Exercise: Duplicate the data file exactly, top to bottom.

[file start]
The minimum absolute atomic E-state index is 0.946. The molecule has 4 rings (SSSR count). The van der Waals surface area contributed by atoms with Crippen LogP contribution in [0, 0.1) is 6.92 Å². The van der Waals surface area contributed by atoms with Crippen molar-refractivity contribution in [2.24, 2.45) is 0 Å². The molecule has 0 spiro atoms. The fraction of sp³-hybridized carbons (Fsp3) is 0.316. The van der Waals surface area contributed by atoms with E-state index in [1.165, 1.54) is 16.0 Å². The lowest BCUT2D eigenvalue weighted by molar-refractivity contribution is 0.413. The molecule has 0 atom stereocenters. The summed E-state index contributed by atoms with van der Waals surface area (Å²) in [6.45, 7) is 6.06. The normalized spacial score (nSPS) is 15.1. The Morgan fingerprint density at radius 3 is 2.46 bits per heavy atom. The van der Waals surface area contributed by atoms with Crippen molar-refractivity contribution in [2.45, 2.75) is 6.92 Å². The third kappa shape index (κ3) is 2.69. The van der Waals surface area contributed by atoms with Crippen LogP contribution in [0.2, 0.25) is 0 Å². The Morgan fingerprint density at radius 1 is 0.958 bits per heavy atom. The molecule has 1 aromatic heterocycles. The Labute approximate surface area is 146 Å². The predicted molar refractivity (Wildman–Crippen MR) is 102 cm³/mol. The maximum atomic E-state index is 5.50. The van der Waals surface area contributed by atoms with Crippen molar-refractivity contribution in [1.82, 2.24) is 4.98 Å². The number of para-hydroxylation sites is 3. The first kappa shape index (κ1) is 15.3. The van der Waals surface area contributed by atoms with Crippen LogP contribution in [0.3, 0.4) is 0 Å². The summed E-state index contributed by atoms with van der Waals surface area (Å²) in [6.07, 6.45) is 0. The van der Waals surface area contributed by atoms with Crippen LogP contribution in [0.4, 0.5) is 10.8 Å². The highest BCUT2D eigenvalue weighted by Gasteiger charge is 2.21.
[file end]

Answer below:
The minimum absolute atomic E-state index is 0.946. The molecule has 4 rings (SSSR count). The van der Waals surface area contributed by atoms with Crippen LogP contribution in [0, 0.1) is 6.92 Å². The van der Waals surface area contributed by atoms with Crippen molar-refractivity contribution in [2.24, 2.45) is 0 Å². The molecule has 0 spiro atoms. The fraction of sp³-hybridized carbons (Fsp3) is 0.316. The van der Waals surface area contributed by atoms with E-state index in [1.165, 1.54) is 16.0 Å². The lowest BCUT2D eigenvalue weighted by molar-refractivity contribution is 0.413. The molecule has 0 atom stereocenters. The summed E-state index contributed by atoms with van der Waals surface area (Å²) in [6.45, 7) is 6.06. The normalized spacial score (nSPS) is 15.1. The Morgan fingerprint density at radius 3 is 2.46 bits per heavy atom. The van der Waals surface area contributed by atoms with Crippen molar-refractivity contribution in [2.45, 2.75) is 6.92 Å². The third kappa shape index (κ3) is 2.69. The van der Waals surface area contributed by atoms with Crippen LogP contribution in [0.2, 0.25) is 0 Å². The Morgan fingerprint density at radius 1 is 0.958 bits per heavy atom. The molecule has 1 aromatic heterocycles. The Labute approximate surface area is 146 Å². The predicted molar refractivity (Wildman–Crippen MR) is 102 cm³/mol. The maximum atomic E-state index is 5.50. The van der Waals surface area contributed by atoms with Crippen molar-refractivity contribution in [1.82, 2.24) is 4.98 Å². The number of para-hydroxylation sites is 3. The first kappa shape index (κ1) is 15.3. The van der Waals surface area contributed by atoms with Crippen LogP contribution in [0.3, 0.4) is 0 Å². The summed E-state index contributed by atoms with van der Waals surface area (Å²) in [6.07, 6.45) is 0. The van der Waals surface area contributed by atoms with Crippen LogP contribution in [0.4, 0.5) is 10.8 Å². The highest BCUT2D eigenvalue weighted by Gasteiger charge is 2.21.